The current teacher shortage is an unfortunate and well-chronicled phenomenon. There is a simultaneously growing crisis in the need for more school leaders.  According to the National Association of Secondary School Principals, 25% of principals leave the profession every year. In the next three years, 40% plan to leave, and 62% of new principals (those with < 4 years of service) are planning to leave. 

Recent reports cite a myriad list of reasons principals are quitting. The disruption of the pandemic certainly added to that list, from learning losses that need to be remedied, to the impact of widespread mental health issues among students and staff, the job has become tougher. 

One thing school districts and other educational organizations can do to help retain their school leaders is to focus on creating a culture of respectful support. MIT Sloan Management Review cites that the number one reason people quit is feeling disrespected. 

The pressures that principals face come from all angles. The teacher shortage and an entire society attempting to rebound from the impact of the Covid disruption have increased that pressure. School administrators need the district office and superintendent to work with them as respectful thought partners to help them solve the issues that generate that pressure.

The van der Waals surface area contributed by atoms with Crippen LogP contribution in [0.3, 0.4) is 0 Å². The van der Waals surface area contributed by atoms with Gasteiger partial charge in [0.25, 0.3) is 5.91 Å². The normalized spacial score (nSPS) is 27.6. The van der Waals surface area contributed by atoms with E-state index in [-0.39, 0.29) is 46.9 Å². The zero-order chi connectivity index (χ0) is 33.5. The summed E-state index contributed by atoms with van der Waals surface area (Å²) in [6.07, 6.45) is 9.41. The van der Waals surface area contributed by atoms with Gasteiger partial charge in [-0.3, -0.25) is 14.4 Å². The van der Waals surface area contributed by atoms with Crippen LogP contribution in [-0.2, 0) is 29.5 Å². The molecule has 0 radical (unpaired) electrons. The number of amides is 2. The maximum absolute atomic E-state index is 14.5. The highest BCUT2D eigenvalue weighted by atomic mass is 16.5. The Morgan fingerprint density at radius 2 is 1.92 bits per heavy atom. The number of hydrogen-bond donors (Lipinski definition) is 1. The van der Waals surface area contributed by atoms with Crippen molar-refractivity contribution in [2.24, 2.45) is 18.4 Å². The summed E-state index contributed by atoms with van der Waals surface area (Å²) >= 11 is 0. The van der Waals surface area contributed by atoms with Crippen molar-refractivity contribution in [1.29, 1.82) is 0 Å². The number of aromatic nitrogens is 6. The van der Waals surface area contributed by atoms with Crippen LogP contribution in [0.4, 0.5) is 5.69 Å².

Unfortunately, those in positions to support school leaders often add to those pressures. But when that pressure takes the form of disrespectful treatment, the conditions are created to grow a toxic culture. A culture where blatant disrespect becomes the norm. A simple solution: insist that respectful treatment of all employees at all levels is the norm. 

If all leaders throughout the organization demonstrate respectful behavior, toxicity will not develop. Failure to focus on culture and respect will ensure high principal turnover. The ripple effect of that turnover is well documented. Teacher retention is directly related to principal retention, and most importantly, poor teacher retention has a negative impact on student performance. 

The bottom line is always serving our students to the best of our abilities and it begins with respectful and supportive working relationships throughout the organization. It’s as basic and necessary as beginning with A, B, and C.